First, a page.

The Extra Hit Points and DR gained through the cyborg modifications on p. CY34 (including Bionic Reconstruction, Full Metal Jacket and Extra Hit Points) are also doubled with every TL. At TL12, for instance, $20,000 worth of Full Metal Jacket will provide 1 PD (up to 6 PD) and 16 DR. Extra DR for cyberlimbs (see p. CY32) also increases in this way.
Bionic limbs can be stronger than those made of flesh and blood. However, the power of those limbs is limited by the frailty of the human body and the technology producing them.
Bionic limbs attached to a human body cannot exceed ST 25, regardless of the TL. Lifting power is limited by the body's ST; if a cyborg tries to lift more than 25 times the human body's ST or make a hand-to-hand attack employing full cyborg ST, roll against HT, at -1 per ST point difference between the body and the bionic limb. The character then takes 1 point of damage for every point by which he missed his roll. Someone with Bionic Reconstruction or Full Cyborg Body can reach far beyond this limit, as limited by TL. The potential ST of full cyborgs increases dramatically at higher TLs, representing advances in artificial tissue technology. Use the table below:
|TL||Bionic Reconstruction||Full Cyborg Body|
If the ST of the cyborg is over 2/3 of the maximum ST on the Bionic Reconstruction Table, the body will automatically have the Unnatural limitation: exoskeleton parts will be needed to reinforce the internal structure, giving the cyborg thick limbs and inhuman size (7-9 feet tall). No cost reduction for these looks is allowed, however.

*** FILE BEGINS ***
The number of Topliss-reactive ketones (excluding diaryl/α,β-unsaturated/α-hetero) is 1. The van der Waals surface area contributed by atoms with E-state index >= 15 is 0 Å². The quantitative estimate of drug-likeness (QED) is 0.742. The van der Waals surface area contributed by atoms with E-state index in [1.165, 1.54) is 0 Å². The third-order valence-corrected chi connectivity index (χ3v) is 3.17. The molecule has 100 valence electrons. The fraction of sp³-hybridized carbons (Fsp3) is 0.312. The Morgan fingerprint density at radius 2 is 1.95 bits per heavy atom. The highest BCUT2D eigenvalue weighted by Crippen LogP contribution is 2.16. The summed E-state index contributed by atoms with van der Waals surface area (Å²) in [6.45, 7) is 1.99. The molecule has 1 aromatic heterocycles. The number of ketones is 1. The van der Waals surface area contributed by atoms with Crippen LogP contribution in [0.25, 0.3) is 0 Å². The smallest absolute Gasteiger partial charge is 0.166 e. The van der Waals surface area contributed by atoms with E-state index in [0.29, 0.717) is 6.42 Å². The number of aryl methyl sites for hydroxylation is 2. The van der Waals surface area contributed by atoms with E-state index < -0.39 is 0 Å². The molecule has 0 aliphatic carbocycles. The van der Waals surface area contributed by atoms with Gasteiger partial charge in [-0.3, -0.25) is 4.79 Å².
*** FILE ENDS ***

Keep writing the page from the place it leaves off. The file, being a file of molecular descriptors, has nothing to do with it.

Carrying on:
The cost of cyborg ST is halved at TL9, divided by 10 at TL11, and divided by 100 at TL13 +.
Anyone whose body is partly, but not completely, bionic will have two ST values: one for his normal body and another for his limbs. If extra effort is required (see p. B89) use the human's ST. Full cyborgs have one ST value; maximum lift is ordinarily 25 x ST. Unlike biologicals, a cyborg' s maximum lift cannot be increased without putting a strain on the machinery. If more weight needs to be lifted, roll against TL2, -1 for every 10% increase in weight. A failed roll does 1 point of damage to each limb involved and the cyborg body. In general, a cyborg will not be as powerful as a super of the same ST when it comes to lifting (see p. SU83), but this is realistic: SF cyborgs cannot toss tanks around, but they can dish out a lot of damage and carry a lot of equipment.
Cyborgs with the Unnatural limitation (p. CY31) and Full Cyborg Body or inhuman ST (see above) cannot wear normal body armor. Tailor-made suits will cost twice as much as equivalent armor in a normal size.
The maximum DX most cyborg limbs can attain at any TL is 20. Higher DX values are possible, but dangerous; human reflexes simply cannot cope with such speeds, and an intimation of danger can initiate a lethal response before the cyborg's conscious mind can even realize what is going on. For this reason, most societies will outlaw cyberlimbs with superhuman DX.